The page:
Citation: Lee, P., Joo, S.-H., Zhou, S., & Son, M. (2022). Investigating the impact of negatively keyed statements on multidimensional forced-choice personality measures: A comparison of partially ipsative and IRT scoring methods. Personality and Individual Differences. https://doi.org/10.1016/j.paid.2022.111555
Pre-College Influences on College Student LeadershipPrior studies in leadership focus primarily on adult developmental experiences, with few exploring pre-college influences such as extracurriculars and parenting. Our empirical study of 420 undergraduate college students identified key pre-18-year-old experiences that influence leadership development. Specifically, college student leader self-efficacy was predicted by sports team leadership, community service, extracurriculars, and positive parenting behaviors such as family routine and greater quality time with parents. Additionally, college student leader emergence was predicted by pre-college community service, extracurriculars, peer tutoring, and perceptions of parental quality time and proactive parenting. Find out more by downloading the PDF here.
Citation: McCarron, G. P., Zhou, S., Campbell, A., Kodama Muscente, K., & Schierbeek, E. (2022). We’re not working with a blank slate: Students’ pre-college leadership activities and perceived parenting behavior as predictors of college-based leader emergence and leader self-efficacy. Journal of Leadership Education. https://doi.org/10.12806/v21/i1/r3
Leadership in Youth TV ShowsWe know very little about early childhood (pre-college) influences on leadership development. In this interdisciplinary study, we coded leadership behaviors found in 75 episodes sampled from the most popular youth TV shows in the United States. We examined differences across target age group, network channel, and type of show. As the target age group increased, there were increasing depictions of direction-setting leadership behaviors such as gathering information, sense-making, and forecasting, in addition to decreasing depicts of communal leadership characteristics such as warmth, empathy, and trustworthiness. Find out more by downloading the PDF here.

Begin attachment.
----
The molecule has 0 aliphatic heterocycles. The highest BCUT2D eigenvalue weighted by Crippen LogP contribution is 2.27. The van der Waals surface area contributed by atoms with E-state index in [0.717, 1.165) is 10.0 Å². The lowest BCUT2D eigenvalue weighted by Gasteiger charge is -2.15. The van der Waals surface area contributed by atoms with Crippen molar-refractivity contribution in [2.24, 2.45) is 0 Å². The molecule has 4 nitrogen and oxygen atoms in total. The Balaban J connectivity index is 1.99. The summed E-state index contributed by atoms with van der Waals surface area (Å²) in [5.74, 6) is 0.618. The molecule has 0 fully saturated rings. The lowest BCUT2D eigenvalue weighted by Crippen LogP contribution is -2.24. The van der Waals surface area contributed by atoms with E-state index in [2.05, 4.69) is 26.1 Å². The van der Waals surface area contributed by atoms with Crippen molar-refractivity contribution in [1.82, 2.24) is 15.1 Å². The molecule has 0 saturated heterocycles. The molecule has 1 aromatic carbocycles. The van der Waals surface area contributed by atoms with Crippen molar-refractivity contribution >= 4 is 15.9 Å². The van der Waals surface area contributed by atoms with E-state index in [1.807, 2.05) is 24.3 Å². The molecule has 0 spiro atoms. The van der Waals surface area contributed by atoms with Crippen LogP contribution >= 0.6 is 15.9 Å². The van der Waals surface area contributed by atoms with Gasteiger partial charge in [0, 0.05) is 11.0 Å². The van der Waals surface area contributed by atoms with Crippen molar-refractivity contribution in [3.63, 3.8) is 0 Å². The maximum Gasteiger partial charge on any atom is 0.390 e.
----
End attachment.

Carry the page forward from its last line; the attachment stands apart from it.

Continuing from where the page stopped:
Citation: Maskell, S., McCarron, G. P., Cannon, J., Zhou, S., Zaccaro, S. J., & Goldstein, T. R. (2022). The leadership stories our youth are told: Characterizations of leadership behaviors and orientations in popular youth TV shows. Journal of Youth and Adolescence. https://doi.org/10.1007/s10964-021-01502-3
Teaching Data VisualizationIn this short commentary piece, we discuss the importance of data visualization and why undergraduate students ought to learn the basics of data visualization in introductory statistics courses. Download the PDF here.
Citation: Ahmad, A. S., & Zhou, S. (2021). Spreading the word: Equipping I-O students to use descriptive statistics for effective data visualization. Industrial and Organizational Psychology. https://doi.org/10.1017/iop.2021.115
Ethical Dilemmas in Academic ResearchIn this short commentary piece, we explore how the academic infrastructure (e.g., publish or perish culture, grant requirements, journal policies) can lead to ethical dilemmas and, in some cases, ethical violations. Download the PDF here.
Citation: Zhou, S., & Field, J. G. (2021). Many forces at play: Ethical dilemmas in academic research. Industrial and Organizational Psychology. https://doi.org/10.1017/iop.2021.75
Teaching I-O to Non-I-O StudentsIn this short commentary piece, we discuss why I-O concepts can and should be taught to general, non-I-O students in other psychology disciplines or even beyond. We argue that all students can learn from I-O research in training and development, diversity and inclusion, groups and teams, and leadership. Download the PDF here.
Citation: Zhou, S., & Ahmad, A. S. (2021). Who’s your audience? Expanding I-O teaching to non-I-O students. Industrial and Organizational Psychology. https://doi.org/10.1017/iop.2020.98
Teaching I-O Psychology OnlineIn this short commentary piece, we discuss how I-O psychology can be effectively taught in a fully online graduate program, drawing from our experiences building a fully online program prior to the start of the pandemic. Download the PDF here.
Citation: Ahmad, A. S., Zhou, S., & Ayers, T. (2021). The future of learning: Teaching industrial and organizational psychology in all modalities.Industrial and Organizational Psychology. https://doi.org/10.1017/iop.2020.105